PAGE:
“Before airplanes made long-distance travel quick and easy, people traveled in ships called ocean liners. Ocean liners had dining rooms and cabins where guests could sleep. Today this type of passenger ship is called a cruise ship. Cruise ships carry tourists and vacationers to seaside locations around the world. Cruise ships often have swimming pools, shopping malls, and live entertainment.”

A cargo ship loaded with freight containers sails toward its destination.
A cargo ship loaded with freight containers sails toward its destination.

History of Ships

From Britannica Kids:

“In early times people moved ships with oars. Many early ships also used the wind to move across the seas. These ships had sails—large, raised pieces of cloth that caught the wind. Ancient Egyptian warships had at least 40 oars and a single sail. The powerful longships of the Vikings also had oars and one sail.

“By the 1400s European ships had several sails. Sailing ships known as galleons carried large guns along their sides for making war. In the 1800s long, slim ships called clippers also had several sails. Clippers traveled faster than any ship before.

“Ships were made mainly of wood until the middle of the 1800s. At that time iron ships began to replace wooden ones. Steam-powered engines also began to replace sails.

Today most ships are made of steel or other modern materials. They have internal-combustion engines that run on diesel fuel or gas. Some modern ships run on nuclear power.”

Human-Interest Poll of the Crew

"What were the highest seas you have ever experienced? (Note to self: stay out of the Bering Sea!) 65ft in the Bering Sea, AK; 40+ ft in the Bering Sea, AK; 25 to 30 ft in the South China Sea; 20 to 30 ft approximately 2100 nm SE of Virginia; 20-25 ft in the Gulf of Alaska in January; 19 ft somewhere off the East Coast around North Carolina; 1+ ft off the coast of Presque Isle"
Crew’s responses to “What were the highest seas you have ever experienced?”

Personal Log – Christmas in July!

The U.S. Postal Service does not have an official moto.  If it did, it could be, “Neither snow nor rain nor heat nor gloom of night stays these couriers from the swift completion of their appointed rounds.”  What about Santa Claus?  He seems to deliver packages all over the world no matter the distance or weather!

Today, we had a delivery from a type of “Santa”.  At least that is what it felt like!  The U.S. Coast Guard delivered a package directly to our ship this afternoon.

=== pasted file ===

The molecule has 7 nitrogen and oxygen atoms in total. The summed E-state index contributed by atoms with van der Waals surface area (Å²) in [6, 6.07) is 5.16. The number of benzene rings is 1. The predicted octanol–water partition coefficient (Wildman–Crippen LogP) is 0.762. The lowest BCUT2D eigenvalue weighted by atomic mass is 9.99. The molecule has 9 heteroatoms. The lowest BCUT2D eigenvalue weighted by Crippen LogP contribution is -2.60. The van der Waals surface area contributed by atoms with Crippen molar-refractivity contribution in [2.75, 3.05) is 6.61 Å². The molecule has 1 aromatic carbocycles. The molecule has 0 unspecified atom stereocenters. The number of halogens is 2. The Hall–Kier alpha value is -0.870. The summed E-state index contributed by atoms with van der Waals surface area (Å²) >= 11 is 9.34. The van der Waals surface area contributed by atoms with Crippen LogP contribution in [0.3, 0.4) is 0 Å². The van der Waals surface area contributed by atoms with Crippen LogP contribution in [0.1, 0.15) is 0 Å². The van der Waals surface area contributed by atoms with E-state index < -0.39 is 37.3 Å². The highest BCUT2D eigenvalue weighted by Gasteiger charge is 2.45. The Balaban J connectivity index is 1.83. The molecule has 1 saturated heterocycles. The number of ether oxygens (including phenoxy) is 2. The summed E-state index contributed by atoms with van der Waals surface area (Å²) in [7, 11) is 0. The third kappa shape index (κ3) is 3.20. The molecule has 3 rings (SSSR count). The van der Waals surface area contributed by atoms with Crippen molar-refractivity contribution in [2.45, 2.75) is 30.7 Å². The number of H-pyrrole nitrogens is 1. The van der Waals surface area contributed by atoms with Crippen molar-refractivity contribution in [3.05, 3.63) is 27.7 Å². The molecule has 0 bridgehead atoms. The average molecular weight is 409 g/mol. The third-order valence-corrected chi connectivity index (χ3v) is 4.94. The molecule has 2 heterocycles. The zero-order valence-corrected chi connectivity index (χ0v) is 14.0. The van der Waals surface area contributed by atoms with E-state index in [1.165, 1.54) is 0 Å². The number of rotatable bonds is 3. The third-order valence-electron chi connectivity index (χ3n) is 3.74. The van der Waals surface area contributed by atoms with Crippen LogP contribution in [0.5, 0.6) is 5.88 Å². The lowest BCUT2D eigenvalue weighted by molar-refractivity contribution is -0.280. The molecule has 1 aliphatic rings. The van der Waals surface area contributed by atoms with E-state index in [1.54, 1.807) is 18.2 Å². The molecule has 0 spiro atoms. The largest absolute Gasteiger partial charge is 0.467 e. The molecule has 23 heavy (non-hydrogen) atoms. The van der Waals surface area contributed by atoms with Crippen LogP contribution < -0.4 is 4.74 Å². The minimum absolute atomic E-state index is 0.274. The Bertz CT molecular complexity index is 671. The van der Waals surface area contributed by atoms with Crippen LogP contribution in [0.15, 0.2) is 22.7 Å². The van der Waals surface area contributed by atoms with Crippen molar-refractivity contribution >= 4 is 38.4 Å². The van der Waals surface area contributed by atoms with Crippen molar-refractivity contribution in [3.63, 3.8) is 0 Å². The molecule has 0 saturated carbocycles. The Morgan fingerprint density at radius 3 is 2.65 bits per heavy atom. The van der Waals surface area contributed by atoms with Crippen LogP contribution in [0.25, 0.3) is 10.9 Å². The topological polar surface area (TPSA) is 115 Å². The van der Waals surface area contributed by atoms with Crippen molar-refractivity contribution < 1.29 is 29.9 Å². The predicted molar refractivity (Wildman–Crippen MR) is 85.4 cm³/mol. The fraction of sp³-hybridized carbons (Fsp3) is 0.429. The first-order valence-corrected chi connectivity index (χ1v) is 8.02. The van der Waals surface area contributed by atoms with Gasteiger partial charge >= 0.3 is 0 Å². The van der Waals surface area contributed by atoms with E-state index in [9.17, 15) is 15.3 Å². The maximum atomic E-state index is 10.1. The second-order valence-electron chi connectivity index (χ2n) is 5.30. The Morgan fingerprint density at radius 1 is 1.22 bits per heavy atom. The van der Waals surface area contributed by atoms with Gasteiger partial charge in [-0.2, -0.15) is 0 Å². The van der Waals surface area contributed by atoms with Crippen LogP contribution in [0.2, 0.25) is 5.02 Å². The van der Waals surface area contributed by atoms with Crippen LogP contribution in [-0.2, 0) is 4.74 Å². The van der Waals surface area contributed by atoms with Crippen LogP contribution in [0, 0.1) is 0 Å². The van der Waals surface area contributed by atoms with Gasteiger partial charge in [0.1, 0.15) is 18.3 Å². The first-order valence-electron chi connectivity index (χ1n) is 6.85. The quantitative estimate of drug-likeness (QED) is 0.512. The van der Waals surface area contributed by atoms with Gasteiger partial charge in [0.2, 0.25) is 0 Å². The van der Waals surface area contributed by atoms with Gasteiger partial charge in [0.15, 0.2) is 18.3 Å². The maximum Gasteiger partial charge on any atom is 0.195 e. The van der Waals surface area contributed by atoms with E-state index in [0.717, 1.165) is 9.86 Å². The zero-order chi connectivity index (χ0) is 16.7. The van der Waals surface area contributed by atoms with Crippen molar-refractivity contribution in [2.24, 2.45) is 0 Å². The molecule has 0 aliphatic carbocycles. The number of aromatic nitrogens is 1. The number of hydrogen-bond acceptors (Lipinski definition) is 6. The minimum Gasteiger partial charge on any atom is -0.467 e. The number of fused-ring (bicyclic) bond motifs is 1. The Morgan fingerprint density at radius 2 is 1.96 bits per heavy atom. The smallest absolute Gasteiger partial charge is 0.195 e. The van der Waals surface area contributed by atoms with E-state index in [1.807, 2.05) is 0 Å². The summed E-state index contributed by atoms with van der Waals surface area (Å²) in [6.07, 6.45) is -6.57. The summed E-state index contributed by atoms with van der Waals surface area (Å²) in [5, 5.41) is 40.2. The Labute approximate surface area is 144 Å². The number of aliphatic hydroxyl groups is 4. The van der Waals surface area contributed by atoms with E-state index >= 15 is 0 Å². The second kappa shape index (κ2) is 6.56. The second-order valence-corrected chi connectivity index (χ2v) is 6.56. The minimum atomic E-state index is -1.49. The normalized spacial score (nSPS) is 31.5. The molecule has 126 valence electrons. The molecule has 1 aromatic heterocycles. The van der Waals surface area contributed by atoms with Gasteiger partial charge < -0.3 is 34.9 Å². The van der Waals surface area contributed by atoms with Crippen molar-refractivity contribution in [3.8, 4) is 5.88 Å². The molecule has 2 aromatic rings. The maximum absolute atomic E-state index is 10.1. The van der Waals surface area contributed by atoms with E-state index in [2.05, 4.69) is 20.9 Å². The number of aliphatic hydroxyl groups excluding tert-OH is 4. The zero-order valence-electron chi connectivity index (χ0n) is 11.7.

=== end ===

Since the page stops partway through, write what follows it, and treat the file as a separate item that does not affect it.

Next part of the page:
illustration of Santa on a stand up paddleboard, with gifts
Here comes Santa! He is bringing a very important package for our engineering department!

Our engineering department is very happy.  Maybe now they have what they need to fix one of our davits.  If the davits can be fixed, we will be able to deploy a launch (small survey boat) to assist with the survey mission.

U.S. coast guard boat approaches
Here comes the U.S. Coast Guard!
view Coast Guard members aboard the Coast Guard boat; one holds a box under his left arm
Package delivery!
Coast Guard vessel departing
Thank you very much!  See you later!

It was fun to have some visitors, even if they just stayed for a few minutes.

For the Little Dawgs . . .

Q: Where is Dewey?  Hint: He is sitting is a very important chair.  But which chair?

Dewey the beanie monkey looking over the back of a swivel chair
Peak ‘a Boo, Dewey!
Dewey the beanie monkey sitting in a swivel chair, behind four tall levers, on deck
There are some clues in this picture!
a crewmember in a blue hard hat stands in front of the swivel chair, operating the crane as it carries a boat back on board NOAA Ship Thomas Jefferson
Can you find the chair in this picture?

Dewey is sitting in the chair that AB Thompson sits in to control the crane that lifts the boat in and out of the water.

Did you know . . .

Lake Erie is the fourth largest lake (by surface area) of the five Great Lakes?  It is the eleventh-largest lake in the whole world!

As I sign off, I will leave you with this thought: There are so many examples of career opportunities on Thomas Jefferson.  Do you like water?  Ships?  Machines?  Technology?  Cooking?  If you answered, “Yes” to any of these questions, a career with NOAA may be for you!  Think about it!